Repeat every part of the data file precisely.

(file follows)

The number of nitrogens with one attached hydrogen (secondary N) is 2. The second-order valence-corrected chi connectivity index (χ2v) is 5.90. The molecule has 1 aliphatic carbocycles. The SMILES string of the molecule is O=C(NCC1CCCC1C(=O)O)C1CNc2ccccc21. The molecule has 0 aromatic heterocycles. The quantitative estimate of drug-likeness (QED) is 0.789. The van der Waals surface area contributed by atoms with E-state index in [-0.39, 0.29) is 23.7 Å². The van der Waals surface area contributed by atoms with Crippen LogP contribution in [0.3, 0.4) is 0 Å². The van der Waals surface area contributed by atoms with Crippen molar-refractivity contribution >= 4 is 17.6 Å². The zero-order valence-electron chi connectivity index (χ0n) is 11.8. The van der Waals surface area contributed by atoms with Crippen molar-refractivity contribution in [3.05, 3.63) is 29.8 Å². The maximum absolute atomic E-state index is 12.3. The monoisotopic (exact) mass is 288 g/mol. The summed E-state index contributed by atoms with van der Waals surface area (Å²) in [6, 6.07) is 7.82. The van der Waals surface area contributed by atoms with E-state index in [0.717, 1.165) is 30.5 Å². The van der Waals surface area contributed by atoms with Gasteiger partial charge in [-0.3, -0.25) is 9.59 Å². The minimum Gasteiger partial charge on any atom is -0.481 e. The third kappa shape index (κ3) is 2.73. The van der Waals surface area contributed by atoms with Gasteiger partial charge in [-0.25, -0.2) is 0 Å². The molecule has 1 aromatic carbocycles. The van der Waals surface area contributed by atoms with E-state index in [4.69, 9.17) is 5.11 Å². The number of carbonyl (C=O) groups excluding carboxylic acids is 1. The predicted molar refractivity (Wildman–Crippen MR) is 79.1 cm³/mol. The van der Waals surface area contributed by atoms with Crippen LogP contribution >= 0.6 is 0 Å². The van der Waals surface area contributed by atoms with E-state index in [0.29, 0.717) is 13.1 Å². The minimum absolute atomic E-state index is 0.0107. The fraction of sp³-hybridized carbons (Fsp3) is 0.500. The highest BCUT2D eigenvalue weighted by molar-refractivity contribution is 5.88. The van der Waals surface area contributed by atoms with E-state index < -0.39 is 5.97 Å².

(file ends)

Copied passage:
The number of nitrogens with one attached hydrogen (secondary N) is 2. The second-order valence-corrected chi connectivity index (χ2v) is 5.90. The molecule has 1 aliphatic carbocycles. The SMILES string of the molecule is O=C(NCC1CCCC1C(=O)O)C1CNc2ccccc21. The molecule has 0 aromatic heterocycles. The quantitative estimate of drug-likeness (QED) is 0.789. The van der Waals surface area contributed by atoms with E-state index in [-0.39, 0.29) is 23.7 Å². The van der Waals surface area contributed by atoms with Crippen LogP contribution in [0.3, 0.4) is 0 Å². The van der Waals surface area contributed by atoms with Crippen molar-refractivity contribution >= 4 is 17.6 Å². The zero-order valence-electron chi connectivity index (χ0n) is 11.8. The van der Waals surface area contributed by atoms with Crippen molar-refractivity contribution in [3.05, 3.63) is 29.8 Å². The maximum absolute atomic E-state index is 12.3. The monoisotopic (exact) mass is 288 g/mol. The summed E-state index contributed by atoms with van der Waals surface area (Å²) in [6, 6.07) is 7.82. The van der Waals surface area contributed by atoms with E-state index in [0.717, 1.165) is 30.5 Å². The van der Waals surface area contributed by atoms with Gasteiger partial charge in [-0.3, -0.25) is 9.59 Å². The minimum Gasteiger partial charge on any atom is -0.481 e. The third kappa shape index (κ3) is 2.73. The van der Waals surface area contributed by atoms with Gasteiger partial charge in [-0.25, -0.2) is 0 Å². The molecule has 1 aromatic carbocycles. The van der Waals surface area contributed by atoms with E-state index in [4.69, 9.17) is 5.11 Å². The number of carbonyl (C=O) groups excluding carboxylic acids is 1. The predicted molar refractivity (Wildman–Crippen MR) is 79.1 cm³/mol. The van der Waals surface area contributed by atoms with Crippen LogP contribution >= 0.6 is 0 Å². The van der Waals surface area contributed by atoms with E-state index in [0.29, 0.717) is 13.1 Å². The minimum absolute atomic E-state index is 0.0107. The fraction of sp³-hybridized carbons (Fsp3) is 0.500. The highest BCUT2D eigenvalue weighted by molar-refractivity contribution is 5.88. The van der Waals surface area contributed by atoms with E-state index < -0.39 is 5.97 Å².